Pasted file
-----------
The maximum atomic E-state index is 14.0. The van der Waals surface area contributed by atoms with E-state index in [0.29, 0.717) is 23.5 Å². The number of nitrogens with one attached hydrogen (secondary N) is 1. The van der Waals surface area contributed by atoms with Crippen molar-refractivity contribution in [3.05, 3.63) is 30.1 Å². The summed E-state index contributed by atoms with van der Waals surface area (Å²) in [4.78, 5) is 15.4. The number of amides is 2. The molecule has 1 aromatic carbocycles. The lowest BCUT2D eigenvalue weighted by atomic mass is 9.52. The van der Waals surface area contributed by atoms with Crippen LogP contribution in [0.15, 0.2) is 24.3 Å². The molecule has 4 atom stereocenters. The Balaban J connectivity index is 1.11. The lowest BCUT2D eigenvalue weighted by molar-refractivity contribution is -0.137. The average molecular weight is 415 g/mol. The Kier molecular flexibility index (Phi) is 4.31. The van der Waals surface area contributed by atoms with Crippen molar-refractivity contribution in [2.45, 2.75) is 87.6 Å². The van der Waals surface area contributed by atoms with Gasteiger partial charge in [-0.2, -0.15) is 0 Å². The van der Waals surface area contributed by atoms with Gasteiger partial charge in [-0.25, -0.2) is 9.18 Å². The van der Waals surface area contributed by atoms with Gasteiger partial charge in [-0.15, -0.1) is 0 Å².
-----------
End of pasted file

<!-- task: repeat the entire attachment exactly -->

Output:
The maximum atomic E-state index is 14.0. The van der Waals surface area contributed by atoms with E-state index in [0.29, 0.717) is 23.5 Å². The number of nitrogens with one attached hydrogen (secondary N) is 1. The van der Waals surface area contributed by atoms with Crippen molar-refractivity contribution in [3.05, 3.63) is 30.1 Å². The summed E-state index contributed by atoms with van der Waals surface area (Å²) in [4.78, 5) is 15.4. The number of amides is 2. The molecule has 1 aromatic carbocycles. The lowest BCUT2D eigenvalue weighted by atomic mass is 9.52. The van der Waals surface area contributed by atoms with Crippen LogP contribution in [0.15, 0.2) is 24.3 Å². The molecule has 4 atom stereocenters. The Balaban J connectivity index is 1.11. The lowest BCUT2D eigenvalue weighted by molar-refractivity contribution is -0.137. The average molecular weight is 415 g/mol. The Kier molecular flexibility index (Phi) is 4.31. The van der Waals surface area contributed by atoms with Crippen molar-refractivity contribution in [2.45, 2.75) is 87.6 Å². The van der Waals surface area contributed by atoms with Gasteiger partial charge in [-0.2, -0.15) is 0 Å². The van der Waals surface area contributed by atoms with Gasteiger partial charge in [-0.25, -0.2) is 9.18 Å². The van der Waals surface area contributed by atoms with Gasteiger partial charge in [-0.15, -0.1) is 0 Å².